It’s a common complaint among ag producers: “Those city folk don’t understand us and they don’t even know where their food comes from!” We all talk about it, but, what are we doing about it?
In this week’s issue of On Pasture, John Marble shares what he’s doing about it. I REALLY want you to check it out, and then think about how you can do something similar. Not only is his effort at being a “vector of change” a great first step at bridging the divide between farm and city, he and his family also have a lot of fun.
What John is doing is what worked for me for years when I was at the Bureau of Land Management helping folks talk through controversial issues: Invite a wide assortment of people with different backgrounds and points of view, walk around outdoors, see the land through each others eyes, and most importantly EAT together.
Here are some ways you can get started:
Put together a list of folks to invite.
Like John, you can find these folks at events you attend. You can add folks to the list that have shown interest. You can ask friends, or local organizations that are looking for something interesting for their membership to do. When you send out your invite, let them know what to expect. (Here’s John’s invite as an example.)
Start small to grow big.
You don’t have to have a huge number of people. You want a group that’s large enough to be diverse in opinions and experiences, yet small enough that you can interact with each of them at some point along the way.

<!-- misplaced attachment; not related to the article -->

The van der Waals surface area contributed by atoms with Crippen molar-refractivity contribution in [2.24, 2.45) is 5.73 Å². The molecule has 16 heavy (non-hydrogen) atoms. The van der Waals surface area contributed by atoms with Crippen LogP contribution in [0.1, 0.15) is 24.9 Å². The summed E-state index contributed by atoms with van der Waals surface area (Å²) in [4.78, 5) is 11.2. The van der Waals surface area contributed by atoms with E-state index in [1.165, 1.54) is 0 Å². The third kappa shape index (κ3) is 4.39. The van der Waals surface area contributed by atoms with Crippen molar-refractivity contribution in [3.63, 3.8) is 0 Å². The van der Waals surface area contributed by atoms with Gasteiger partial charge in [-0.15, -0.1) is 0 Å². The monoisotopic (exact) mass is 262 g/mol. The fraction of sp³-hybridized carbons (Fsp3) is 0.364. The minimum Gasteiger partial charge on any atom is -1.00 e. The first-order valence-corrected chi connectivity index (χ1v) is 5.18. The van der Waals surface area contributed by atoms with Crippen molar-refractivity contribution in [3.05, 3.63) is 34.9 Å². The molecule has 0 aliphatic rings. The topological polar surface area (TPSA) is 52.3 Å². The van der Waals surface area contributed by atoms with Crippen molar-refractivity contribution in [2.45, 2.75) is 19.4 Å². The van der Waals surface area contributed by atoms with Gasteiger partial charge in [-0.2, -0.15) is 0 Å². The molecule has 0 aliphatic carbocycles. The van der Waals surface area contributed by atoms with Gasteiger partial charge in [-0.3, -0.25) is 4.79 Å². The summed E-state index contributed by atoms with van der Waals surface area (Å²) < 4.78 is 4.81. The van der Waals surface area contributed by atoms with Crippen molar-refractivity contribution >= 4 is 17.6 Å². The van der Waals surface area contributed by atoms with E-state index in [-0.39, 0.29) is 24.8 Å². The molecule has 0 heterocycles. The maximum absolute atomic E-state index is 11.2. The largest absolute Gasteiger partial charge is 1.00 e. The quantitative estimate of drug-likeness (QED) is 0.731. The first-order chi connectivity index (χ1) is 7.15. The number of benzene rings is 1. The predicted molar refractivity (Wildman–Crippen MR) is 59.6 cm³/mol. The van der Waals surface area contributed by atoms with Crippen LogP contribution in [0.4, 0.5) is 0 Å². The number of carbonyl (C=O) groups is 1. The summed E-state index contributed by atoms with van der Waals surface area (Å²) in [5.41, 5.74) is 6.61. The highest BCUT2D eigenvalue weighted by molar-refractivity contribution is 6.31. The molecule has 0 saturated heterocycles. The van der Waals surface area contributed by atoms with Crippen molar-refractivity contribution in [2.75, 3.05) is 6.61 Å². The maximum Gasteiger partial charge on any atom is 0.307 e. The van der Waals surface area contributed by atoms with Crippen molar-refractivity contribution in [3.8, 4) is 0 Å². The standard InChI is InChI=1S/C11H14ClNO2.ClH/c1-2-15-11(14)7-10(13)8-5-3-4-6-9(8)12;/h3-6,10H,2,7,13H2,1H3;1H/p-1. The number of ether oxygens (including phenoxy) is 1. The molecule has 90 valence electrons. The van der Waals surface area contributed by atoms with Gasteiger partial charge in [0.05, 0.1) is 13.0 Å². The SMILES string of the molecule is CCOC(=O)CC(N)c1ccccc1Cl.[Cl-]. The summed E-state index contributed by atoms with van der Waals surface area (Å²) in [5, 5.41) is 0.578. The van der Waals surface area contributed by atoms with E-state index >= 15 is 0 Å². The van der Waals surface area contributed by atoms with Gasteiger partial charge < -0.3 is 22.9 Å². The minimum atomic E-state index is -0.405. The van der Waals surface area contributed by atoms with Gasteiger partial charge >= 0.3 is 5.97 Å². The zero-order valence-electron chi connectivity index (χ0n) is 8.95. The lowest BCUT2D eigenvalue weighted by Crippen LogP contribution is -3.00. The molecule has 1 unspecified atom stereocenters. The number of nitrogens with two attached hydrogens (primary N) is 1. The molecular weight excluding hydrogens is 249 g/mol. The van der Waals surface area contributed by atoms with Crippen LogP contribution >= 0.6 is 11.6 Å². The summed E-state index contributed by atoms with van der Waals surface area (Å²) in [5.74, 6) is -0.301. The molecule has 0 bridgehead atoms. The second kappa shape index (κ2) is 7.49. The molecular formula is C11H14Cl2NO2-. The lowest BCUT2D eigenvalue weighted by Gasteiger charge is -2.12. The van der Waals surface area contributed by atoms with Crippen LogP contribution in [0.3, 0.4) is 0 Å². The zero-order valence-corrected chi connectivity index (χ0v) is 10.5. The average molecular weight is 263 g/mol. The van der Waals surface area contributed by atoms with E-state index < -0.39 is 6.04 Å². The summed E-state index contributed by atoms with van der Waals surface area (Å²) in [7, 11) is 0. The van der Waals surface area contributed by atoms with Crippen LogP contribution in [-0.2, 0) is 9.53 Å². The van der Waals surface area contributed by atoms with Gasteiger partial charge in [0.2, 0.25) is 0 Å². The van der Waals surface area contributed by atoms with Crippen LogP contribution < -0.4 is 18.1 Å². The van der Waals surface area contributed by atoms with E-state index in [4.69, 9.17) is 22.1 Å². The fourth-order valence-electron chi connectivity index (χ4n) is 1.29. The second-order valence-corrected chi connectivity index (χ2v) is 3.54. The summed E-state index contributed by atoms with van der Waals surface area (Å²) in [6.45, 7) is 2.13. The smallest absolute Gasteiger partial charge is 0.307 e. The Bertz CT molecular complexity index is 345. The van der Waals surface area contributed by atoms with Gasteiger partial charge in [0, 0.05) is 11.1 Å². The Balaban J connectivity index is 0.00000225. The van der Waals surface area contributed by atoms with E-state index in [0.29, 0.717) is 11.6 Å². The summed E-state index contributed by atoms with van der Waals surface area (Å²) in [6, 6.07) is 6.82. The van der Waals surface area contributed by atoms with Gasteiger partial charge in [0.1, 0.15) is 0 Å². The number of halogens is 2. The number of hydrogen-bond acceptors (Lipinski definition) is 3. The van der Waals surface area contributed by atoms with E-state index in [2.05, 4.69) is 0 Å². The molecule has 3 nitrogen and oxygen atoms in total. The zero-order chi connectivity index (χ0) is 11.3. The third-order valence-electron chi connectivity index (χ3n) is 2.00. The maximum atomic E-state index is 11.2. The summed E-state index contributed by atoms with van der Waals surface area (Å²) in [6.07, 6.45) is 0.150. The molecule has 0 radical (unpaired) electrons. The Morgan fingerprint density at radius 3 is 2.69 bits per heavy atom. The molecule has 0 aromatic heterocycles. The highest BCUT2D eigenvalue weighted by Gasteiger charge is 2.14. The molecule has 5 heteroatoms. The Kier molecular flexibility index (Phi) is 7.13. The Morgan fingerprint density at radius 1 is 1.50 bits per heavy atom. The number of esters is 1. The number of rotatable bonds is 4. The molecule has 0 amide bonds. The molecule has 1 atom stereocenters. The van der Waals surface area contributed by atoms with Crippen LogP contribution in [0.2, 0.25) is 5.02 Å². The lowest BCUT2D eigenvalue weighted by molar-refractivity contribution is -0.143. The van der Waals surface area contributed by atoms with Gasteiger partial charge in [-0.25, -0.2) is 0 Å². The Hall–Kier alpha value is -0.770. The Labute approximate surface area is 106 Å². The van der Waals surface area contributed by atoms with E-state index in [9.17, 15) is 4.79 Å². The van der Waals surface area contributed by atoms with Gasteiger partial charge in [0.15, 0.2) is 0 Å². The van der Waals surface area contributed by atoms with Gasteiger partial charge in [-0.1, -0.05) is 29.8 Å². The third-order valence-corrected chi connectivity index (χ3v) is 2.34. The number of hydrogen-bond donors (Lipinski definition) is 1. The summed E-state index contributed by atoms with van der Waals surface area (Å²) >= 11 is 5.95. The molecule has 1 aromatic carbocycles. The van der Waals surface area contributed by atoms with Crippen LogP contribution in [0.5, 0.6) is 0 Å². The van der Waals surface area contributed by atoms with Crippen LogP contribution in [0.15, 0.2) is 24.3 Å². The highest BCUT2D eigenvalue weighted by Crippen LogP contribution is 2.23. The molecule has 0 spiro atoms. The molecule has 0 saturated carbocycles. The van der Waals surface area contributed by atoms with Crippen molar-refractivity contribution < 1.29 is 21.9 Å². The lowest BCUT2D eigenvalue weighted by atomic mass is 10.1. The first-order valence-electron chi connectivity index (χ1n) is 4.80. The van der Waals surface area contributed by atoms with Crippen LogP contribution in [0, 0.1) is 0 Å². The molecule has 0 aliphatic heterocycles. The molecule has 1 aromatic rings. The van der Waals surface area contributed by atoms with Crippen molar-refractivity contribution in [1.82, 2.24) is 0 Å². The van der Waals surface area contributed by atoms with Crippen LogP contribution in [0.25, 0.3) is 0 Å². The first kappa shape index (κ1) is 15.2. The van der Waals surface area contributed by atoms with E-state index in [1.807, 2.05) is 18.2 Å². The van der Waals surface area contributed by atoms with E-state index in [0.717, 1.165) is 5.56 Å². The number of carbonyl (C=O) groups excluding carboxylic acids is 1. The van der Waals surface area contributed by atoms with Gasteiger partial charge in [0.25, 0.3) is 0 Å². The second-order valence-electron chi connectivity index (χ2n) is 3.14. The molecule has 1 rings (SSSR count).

Listen and ask questions.
This is a little like a date. Help your visitors to share their own expertise and to see themselves as part of the place that they’re visiting. Help the inner-farmer/rancher/child that lives in all of us to step out and have fun.
Think ahead about logistics.
Where will they go to the bathroom? What will they drink? Do they have sunscreen and snacks? (People forgot water, sunscreen and snacks on so many of the BLM outings I took them on that I always carried a too heavy pack full of these things. Ultimately I got myself a pack-goat to carry the supplies for me. But that’s another story.)
What will they eat?
It doesn’t have to be fancy. Just being outdoors and eating with each other is what you’re looking for. It gives people time to sit and consider, laugh, and ask questions. Eating together, more than anything else I’ve done in this area, is what brings people together.
I’ve got a lot more ideas about this if you want them. Just drop me an email and ask your questions. AND – If you’ve got tips to share about how you’ve made walk-abouts work for you, let us all know in the comments below!
We can all be vectors of change and have fun doing it!
P.S. From our friends at A Greener World, here’s another look at the importance of farmers and ranchers doing this work.